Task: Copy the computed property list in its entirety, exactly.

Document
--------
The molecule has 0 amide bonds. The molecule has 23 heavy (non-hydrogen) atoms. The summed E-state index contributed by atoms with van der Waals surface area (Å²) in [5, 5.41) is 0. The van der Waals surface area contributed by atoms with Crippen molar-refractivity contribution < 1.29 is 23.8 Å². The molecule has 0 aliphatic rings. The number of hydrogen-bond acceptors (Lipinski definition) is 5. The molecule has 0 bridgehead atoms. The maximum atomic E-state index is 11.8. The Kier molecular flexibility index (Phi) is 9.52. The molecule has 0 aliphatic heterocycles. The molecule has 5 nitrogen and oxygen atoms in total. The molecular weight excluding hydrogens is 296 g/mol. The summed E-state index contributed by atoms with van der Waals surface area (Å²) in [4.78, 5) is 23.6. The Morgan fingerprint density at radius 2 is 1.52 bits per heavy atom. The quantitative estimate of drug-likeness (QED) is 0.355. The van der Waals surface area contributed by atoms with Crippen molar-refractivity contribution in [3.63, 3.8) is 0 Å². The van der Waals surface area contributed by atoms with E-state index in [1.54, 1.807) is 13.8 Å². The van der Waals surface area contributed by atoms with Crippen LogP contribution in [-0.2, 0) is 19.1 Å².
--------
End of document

The molecule has 0 amide bonds. The molecule has 23 heavy (non-hydrogen) atoms. The summed E-state index contributed by atoms with van der Waals surface area (Å²) in [5, 5.41) is 0. The van der Waals surface area contributed by atoms with Crippen molar-refractivity contribution < 1.29 is 23.8 Å². The molecule has 0 aliphatic rings. The number of hydrogen-bond acceptors (Lipinski definition) is 5. The molecule has 0 bridgehead atoms. The maximum atomic E-state index is 11.8. The Kier molecular flexibility index (Phi) is 9.52. The molecule has 0 aliphatic heterocycles. The molecule has 5 nitrogen and oxygen atoms in total. The molecular weight excluding hydrogens is 296 g/mol. The summed E-state index contributed by atoms with van der Waals surface area (Å²) in [4.78, 5) is 23.6. The Morgan fingerprint density at radius 2 is 1.52 bits per heavy atom. The quantitative estimate of drug-likeness (QED) is 0.355. The van der Waals surface area contributed by atoms with Crippen molar-refractivity contribution in [3.63, 3.8) is 0 Å². The van der Waals surface area contributed by atoms with E-state index in [1.54, 1.807) is 13.8 Å². The van der Waals surface area contributed by atoms with Crippen LogP contribution in [-0.2, 0) is 19.1 Å².